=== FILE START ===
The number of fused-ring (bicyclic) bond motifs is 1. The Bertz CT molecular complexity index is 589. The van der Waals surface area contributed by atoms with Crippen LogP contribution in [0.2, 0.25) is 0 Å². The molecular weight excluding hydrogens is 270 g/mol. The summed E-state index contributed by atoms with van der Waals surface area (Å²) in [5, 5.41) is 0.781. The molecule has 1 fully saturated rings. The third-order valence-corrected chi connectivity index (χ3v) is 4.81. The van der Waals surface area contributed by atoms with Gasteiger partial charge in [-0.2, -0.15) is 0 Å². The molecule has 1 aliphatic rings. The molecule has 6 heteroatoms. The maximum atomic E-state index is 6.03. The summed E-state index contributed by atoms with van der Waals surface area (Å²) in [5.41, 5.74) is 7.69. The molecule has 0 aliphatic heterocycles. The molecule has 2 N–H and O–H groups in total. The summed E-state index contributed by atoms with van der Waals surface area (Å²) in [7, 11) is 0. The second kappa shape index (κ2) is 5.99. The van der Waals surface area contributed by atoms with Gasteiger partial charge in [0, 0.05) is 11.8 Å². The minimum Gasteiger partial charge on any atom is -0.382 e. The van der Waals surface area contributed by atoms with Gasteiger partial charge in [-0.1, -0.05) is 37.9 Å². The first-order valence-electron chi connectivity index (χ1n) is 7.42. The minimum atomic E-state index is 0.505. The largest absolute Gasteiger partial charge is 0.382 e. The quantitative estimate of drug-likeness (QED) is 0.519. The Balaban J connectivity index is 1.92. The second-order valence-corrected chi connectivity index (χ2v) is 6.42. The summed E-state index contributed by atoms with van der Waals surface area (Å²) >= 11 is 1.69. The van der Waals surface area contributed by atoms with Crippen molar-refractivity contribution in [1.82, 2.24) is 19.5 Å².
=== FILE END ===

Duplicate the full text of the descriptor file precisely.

The number of fused-ring (bicyclic) bond motifs is 1. The Bertz CT molecular complexity index is 589. The van der Waals surface area contributed by atoms with Crippen LogP contribution in [0.2, 0.25) is 0 Å². The molecular weight excluding hydrogens is 270 g/mol. The summed E-state index contributed by atoms with van der Waals surface area (Å²) in [5, 5.41) is 0.781. The molecule has 1 fully saturated rings. The third-order valence-corrected chi connectivity index (χ3v) is 4.81. The van der Waals surface area contributed by atoms with Gasteiger partial charge in [-0.2, -0.15) is 0 Å². The molecule has 1 aliphatic rings. The molecule has 6 heteroatoms. The maximum atomic E-state index is 6.03. The summed E-state index contributed by atoms with van der Waals surface area (Å²) in [5.41, 5.74) is 7.69. The molecule has 0 aliphatic heterocycles. The molecule has 2 N–H and O–H groups in total. The summed E-state index contributed by atoms with van der Waals surface area (Å²) in [7, 11) is 0. The second kappa shape index (κ2) is 5.99. The van der Waals surface area contributed by atoms with Gasteiger partial charge in [0, 0.05) is 11.8 Å². The minimum Gasteiger partial charge on any atom is -0.382 e. The van der Waals surface area contributed by atoms with Gasteiger partial charge in [-0.1, -0.05) is 37.9 Å². The first-order valence-electron chi connectivity index (χ1n) is 7.42. The minimum atomic E-state index is 0.505. The largest absolute Gasteiger partial charge is 0.382 e. The quantitative estimate of drug-likeness (QED) is 0.519. The Balaban J connectivity index is 1.92. The second-order valence-corrected chi connectivity index (χ2v) is 6.42. The summed E-state index contributed by atoms with van der Waals surface area (Å²) >= 11 is 1.69. The van der Waals surface area contributed by atoms with Crippen molar-refractivity contribution in [1.82, 2.24) is 19.5 Å².